Interestingly, rebel Sikh elements were accorded shelter, support and aid by Pakistan, Canada, US, UK. Pakistan’s ISI trained Sikh extremists in guerrilla warfare and has been instrumental in creation of International Sikh Youth Foundation (ISYF) and Babbar Khalsa International (BKI). Irked by India’s Friendship Treaty with Russia, US, Canada, UK turned a blind eye to the secessionist movements mushrooming in their territories.
While India managed to snuff out extremist elements from its territories back in 1980s, over the years the deep sectarian, religious and linguistic alienation attempts have seeded mistrust. These disgruntled elements over the years have been trying to regroup under the banner of Khalistan movement.
Unable to break the stiff resistance, Britishers adopted Divide and Rule and created a wedge between Hindus and Sikhs and after independence political parties instead of assuaging these creeping disaffections widened them for their own political objectives.
Right now, country is staring at the resurgence of Khalistan monster backed by Pakistan and other foreign elements. While it is essential to strike at the roots of these malignancy with concerted efforts it is important to remove the venom of distrust. This can be essentially achieved by getting back to the sacred books to delve into the ideological similarities between Hindus and Sikhs which are the Vedas. Creating much needed awareness about the teachings of Gurus can ameliorate the poison of alienation. Besides, castigating the entire Sikh community for few anti-national elements it is important that citizens of country unite in one voice to frustrate the attempts of the Khalistani elements and anti-India Brigade grouping under the veil of farmers protests.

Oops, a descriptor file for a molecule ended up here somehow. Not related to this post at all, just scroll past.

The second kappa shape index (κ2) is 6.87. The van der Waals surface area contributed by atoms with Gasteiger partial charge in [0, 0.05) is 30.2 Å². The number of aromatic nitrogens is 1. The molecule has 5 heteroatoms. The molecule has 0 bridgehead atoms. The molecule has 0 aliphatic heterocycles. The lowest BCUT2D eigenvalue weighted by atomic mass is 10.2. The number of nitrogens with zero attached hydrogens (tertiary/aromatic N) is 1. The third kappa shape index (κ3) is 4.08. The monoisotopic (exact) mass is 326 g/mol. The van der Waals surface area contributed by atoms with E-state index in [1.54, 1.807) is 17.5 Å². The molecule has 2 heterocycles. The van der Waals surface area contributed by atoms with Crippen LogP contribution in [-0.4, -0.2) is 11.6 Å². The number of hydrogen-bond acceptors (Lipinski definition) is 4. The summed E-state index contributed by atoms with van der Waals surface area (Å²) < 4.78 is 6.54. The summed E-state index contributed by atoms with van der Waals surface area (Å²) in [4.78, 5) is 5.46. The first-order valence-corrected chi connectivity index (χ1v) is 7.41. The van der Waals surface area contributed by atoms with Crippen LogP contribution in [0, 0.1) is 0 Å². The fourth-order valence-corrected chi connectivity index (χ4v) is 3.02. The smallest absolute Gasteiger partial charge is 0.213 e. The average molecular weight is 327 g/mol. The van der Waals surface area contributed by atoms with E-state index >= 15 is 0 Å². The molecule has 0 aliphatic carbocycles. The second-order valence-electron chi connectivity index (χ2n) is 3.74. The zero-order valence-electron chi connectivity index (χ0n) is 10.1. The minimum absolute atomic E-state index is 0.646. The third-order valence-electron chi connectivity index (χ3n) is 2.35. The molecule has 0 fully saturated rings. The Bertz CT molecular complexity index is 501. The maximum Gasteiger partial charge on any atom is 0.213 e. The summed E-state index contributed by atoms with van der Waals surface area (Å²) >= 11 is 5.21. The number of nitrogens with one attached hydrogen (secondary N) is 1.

For nearly two centuries vested groups have been trying to earn the loyalty of Sikhs known for their martial prowess as pawns. It is time they realise the higher objective of Indian nationalism postulated by their Gurus and seek recourse in Guru Granth Saheb.
- Genesis of Punjab Crisis-K.S. Sudarshan
Image Source: One India